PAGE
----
What Is Blended Learning?
Blended learning is a rapidly growing instructional model that is redefining the educational landscape. Schools across the country are using blended learning programs to personalize learning. These programs have resulted in greater productivity for teachers and better outcomes for students because students receive the attention, support, and resources they need—and teachers can spend more time differentiating instruction.
As blended learning implementation continues to grow, it’s important to create a shared language with understandable definitions that enables educators to continue to revolutionize the K–12 sector. Knowing the possibilities of blended learning, and all of the options that come with it, is an important step to creating an innovative educational experience for students, teachers, and administrators.
Before explaining the different types of blended learning, it might be helpful to clarify a definition of blended learning. According to the Clayton Christensen Institute for Disruptive Innovation, "Blended learning is a formal education program in which a student learns in part through online learning with some element of student control over time, place, path, and/or pace, at least in part in a supervised brick-and-mortar location away from home, and the modalities along each student’s learning path within a course or subject are connected to provide an integrated learning experience." Blended learning goes beyond technology-rich instruction and one-to-one computers to create a more personalized level of learning and teaching.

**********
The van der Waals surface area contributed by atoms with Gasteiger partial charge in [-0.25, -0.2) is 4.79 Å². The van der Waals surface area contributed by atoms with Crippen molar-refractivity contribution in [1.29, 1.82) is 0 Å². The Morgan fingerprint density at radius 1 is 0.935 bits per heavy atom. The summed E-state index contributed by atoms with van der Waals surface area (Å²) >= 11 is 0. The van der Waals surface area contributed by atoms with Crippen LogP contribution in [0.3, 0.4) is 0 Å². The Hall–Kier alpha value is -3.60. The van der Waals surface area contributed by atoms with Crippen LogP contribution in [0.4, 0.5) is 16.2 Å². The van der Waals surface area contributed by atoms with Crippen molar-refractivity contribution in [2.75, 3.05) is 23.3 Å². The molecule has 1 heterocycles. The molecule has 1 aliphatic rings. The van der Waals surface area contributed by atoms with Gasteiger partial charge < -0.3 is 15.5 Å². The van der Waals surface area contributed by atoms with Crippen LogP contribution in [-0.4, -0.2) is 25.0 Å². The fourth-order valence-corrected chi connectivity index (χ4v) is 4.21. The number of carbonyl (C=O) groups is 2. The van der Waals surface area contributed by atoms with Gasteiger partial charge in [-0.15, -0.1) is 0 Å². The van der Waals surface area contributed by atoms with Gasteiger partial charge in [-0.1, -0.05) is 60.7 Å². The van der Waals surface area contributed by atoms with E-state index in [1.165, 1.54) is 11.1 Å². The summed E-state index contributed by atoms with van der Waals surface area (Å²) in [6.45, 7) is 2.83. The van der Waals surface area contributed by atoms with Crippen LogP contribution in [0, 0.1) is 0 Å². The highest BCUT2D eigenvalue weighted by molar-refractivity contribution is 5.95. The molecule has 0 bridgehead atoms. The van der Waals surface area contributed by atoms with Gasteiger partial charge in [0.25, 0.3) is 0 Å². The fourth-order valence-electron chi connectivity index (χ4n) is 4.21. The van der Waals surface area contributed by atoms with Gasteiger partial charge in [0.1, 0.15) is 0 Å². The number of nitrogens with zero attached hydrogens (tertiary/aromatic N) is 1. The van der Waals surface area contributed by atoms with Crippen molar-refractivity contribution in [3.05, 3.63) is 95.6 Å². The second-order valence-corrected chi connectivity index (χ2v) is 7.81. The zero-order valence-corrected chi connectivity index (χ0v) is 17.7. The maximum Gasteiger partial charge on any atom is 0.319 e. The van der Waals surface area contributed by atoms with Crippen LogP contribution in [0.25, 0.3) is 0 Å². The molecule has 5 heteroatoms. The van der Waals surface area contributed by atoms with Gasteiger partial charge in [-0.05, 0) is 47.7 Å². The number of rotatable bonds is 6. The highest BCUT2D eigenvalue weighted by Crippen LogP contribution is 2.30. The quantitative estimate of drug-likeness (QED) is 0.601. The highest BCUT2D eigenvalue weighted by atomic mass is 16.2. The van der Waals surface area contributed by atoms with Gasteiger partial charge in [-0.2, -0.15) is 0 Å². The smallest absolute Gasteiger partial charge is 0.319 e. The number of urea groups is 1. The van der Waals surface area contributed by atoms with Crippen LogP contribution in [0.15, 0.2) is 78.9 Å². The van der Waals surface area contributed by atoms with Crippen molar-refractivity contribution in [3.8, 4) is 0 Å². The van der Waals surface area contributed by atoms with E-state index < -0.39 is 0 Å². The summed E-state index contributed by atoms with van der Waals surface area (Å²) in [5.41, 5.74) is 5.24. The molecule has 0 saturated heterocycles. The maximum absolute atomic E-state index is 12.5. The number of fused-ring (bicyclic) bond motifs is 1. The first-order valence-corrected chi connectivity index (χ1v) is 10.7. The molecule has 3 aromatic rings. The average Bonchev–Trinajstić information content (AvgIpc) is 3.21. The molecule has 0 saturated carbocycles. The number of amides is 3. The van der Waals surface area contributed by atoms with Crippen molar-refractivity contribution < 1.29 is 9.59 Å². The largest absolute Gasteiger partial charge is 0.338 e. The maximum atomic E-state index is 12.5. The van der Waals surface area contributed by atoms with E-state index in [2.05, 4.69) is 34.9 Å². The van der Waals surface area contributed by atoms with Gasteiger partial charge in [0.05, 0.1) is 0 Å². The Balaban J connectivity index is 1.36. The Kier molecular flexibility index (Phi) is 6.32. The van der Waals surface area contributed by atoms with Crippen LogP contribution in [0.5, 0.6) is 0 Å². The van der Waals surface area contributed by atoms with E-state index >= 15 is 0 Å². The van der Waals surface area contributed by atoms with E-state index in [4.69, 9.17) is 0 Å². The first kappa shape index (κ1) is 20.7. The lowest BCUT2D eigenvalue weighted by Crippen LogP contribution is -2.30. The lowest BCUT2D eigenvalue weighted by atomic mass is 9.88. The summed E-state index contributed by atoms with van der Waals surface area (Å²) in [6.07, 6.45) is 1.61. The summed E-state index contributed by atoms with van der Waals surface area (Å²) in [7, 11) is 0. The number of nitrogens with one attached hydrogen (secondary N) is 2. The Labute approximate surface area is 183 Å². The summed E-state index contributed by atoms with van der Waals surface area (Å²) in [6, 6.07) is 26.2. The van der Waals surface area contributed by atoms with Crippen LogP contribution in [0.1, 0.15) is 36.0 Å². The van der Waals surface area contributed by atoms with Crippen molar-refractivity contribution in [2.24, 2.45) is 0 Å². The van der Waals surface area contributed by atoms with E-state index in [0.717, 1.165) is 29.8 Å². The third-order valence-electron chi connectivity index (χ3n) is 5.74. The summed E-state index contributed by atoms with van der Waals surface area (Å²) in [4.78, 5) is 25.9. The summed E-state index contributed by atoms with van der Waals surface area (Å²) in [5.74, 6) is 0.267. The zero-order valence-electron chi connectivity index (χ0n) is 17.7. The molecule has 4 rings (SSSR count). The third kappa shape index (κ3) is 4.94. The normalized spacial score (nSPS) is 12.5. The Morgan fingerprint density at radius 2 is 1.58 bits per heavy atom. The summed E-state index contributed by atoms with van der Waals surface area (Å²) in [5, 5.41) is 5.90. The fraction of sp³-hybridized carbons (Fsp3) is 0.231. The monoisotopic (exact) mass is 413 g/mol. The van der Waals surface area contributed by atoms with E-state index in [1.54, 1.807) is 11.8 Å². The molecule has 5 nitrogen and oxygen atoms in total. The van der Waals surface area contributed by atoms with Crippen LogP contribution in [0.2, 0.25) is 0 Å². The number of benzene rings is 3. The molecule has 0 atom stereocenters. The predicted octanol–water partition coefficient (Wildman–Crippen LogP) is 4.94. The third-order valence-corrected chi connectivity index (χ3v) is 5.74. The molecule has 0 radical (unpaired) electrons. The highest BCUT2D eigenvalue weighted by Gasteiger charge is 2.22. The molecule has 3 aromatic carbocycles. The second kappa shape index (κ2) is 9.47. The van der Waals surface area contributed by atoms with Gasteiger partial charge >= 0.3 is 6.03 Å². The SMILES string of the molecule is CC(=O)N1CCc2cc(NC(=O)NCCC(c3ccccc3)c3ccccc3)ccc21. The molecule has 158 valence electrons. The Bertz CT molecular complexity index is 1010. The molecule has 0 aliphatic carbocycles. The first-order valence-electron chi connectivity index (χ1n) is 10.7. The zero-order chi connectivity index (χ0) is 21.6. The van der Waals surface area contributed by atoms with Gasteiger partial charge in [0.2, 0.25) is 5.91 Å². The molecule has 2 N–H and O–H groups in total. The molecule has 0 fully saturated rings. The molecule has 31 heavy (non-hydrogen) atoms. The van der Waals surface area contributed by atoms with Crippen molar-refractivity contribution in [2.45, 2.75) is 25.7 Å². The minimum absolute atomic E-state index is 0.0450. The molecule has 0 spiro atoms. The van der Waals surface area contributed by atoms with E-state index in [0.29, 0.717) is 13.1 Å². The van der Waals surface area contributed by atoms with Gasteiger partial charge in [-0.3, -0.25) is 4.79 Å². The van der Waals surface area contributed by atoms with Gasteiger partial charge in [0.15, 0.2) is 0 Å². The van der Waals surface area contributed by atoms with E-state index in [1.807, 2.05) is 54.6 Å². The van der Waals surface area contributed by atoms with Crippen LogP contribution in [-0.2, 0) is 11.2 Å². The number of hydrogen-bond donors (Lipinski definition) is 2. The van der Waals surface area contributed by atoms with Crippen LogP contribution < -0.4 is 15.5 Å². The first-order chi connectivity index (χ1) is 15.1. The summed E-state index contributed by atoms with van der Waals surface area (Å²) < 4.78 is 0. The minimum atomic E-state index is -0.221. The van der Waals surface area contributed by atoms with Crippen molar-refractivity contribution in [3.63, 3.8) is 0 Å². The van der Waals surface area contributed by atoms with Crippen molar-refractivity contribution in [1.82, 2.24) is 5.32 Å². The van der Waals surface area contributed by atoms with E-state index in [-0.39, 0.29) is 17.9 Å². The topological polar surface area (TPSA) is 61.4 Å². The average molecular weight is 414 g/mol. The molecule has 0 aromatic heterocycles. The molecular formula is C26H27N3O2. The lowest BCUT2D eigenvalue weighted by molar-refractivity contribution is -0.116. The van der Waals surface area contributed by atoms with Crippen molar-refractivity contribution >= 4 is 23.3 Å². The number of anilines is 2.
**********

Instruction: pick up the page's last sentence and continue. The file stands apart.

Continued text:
The Four Forms of Blended Learning
Using this definition as a guide, there are four main forms of how to implement blended learning in a classroom. These four ways are shown in the chart below:
The following are the definitions of the forms from this chart:
1. Rotation—Students rotate on a fixed schedule or at the teacher’s discretion between learning modalities, at least one of which is online learning.
Lab Rotation—Students rotate among different locations on the brick-and-mortar campus, one of which is an online lab.
Flipped Rotation—Students rotate between face-to-face teacher-guided practice (or projects) on campus during the standard school day and online delivery of content and instruction of the same subject from a remote location (often home) after school. The primary delivery of content and instruction is online.
Individual Rotation—An algorithm or a teacher sets individual student schedules and students rotate on an individually customized, fixed schedule among learning modalities.
- Station Rotation—Students in a given course or subject (e.g., math) rotate on a fixed schedule among classroom-based learning modalities.
2. Flex Learning—Students learn primarily online, either at a school facility or at home. Teachers provide face-to-face support as needed in a flexible environment that moves on an individually customized, fluid schedule, and the teacher-of-record is onsite.
3. À la Carte—Also known as the "self-blend" model, this form is where students take one or more classes entirely online and other classes onsite at a brick-and-mortar school. This allows students to select a preferred type of course modality for various subjects.
4. Enriched Virtual—This form is a whole-school experience where students divide their time between a brick-and-mortar campus and learning remotely using online delivery of content and instruction. These programs often start as full-time online schools and students seldom attend a campus every day.
A video illustrating these different forms of blended learning can be found on Khan Academy.
Which form do you use? Share your stories and thoughts on these four forms on the Blended Learning for K–12 LinkedIn group.